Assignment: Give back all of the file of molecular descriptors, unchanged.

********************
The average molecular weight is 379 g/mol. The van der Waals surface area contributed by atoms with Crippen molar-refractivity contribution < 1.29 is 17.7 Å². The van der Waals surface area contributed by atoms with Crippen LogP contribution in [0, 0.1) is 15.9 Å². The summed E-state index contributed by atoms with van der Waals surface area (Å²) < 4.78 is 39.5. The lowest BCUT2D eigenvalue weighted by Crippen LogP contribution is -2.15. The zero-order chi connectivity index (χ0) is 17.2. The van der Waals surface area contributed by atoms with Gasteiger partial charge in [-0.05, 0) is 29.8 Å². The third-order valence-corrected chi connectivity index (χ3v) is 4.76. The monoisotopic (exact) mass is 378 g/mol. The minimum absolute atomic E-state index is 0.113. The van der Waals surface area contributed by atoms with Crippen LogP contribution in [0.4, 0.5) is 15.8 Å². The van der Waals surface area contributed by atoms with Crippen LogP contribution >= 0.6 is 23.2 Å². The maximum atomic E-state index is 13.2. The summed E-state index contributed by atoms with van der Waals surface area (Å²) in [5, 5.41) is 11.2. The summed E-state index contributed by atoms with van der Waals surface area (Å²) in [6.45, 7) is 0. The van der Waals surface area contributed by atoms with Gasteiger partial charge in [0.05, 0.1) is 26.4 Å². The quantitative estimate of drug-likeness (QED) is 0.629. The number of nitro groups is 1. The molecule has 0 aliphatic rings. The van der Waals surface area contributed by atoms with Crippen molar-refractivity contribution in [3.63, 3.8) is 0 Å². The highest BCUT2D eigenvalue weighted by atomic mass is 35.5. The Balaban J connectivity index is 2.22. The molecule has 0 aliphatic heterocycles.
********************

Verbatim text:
The average molecular weight is 379 g/mol. The van der Waals surface area contributed by atoms with Crippen molar-refractivity contribution < 1.29 is 17.7 Å². The van der Waals surface area contributed by atoms with Crippen LogP contribution in [0, 0.1) is 15.9 Å². The summed E-state index contributed by atoms with van der Waals surface area (Å²) < 4.78 is 39.5. The lowest BCUT2D eigenvalue weighted by Crippen LogP contribution is -2.15. The zero-order chi connectivity index (χ0) is 17.2. The van der Waals surface area contributed by atoms with Gasteiger partial charge in [-0.05, 0) is 29.8 Å². The third-order valence-corrected chi connectivity index (χ3v) is 4.76. The monoisotopic (exact) mass is 378 g/mol. The minimum absolute atomic E-state index is 0.113. The van der Waals surface area contributed by atoms with Crippen LogP contribution in [0.4, 0.5) is 15.8 Å². The van der Waals surface area contributed by atoms with Crippen LogP contribution >= 0.6 is 23.2 Å². The maximum atomic E-state index is 13.2. The summed E-state index contributed by atoms with van der Waals surface area (Å²) in [5, 5.41) is 11.2. The summed E-state index contributed by atoms with van der Waals surface area (Å²) in [6.45, 7) is 0. The van der Waals surface area contributed by atoms with Gasteiger partial charge in [0.05, 0.1) is 26.4 Å². The quantitative estimate of drug-likeness (QED) is 0.629. The number of nitro groups is 1. The molecule has 0 aliphatic rings. The van der Waals surface area contributed by atoms with Crippen molar-refractivity contribution in [3.63, 3.8) is 0 Å². The highest BCUT2D eigenvalue weighted by atomic mass is 35.5. The Balaban J connectivity index is 2.22. The molecule has 0 aliphatic heterocycles.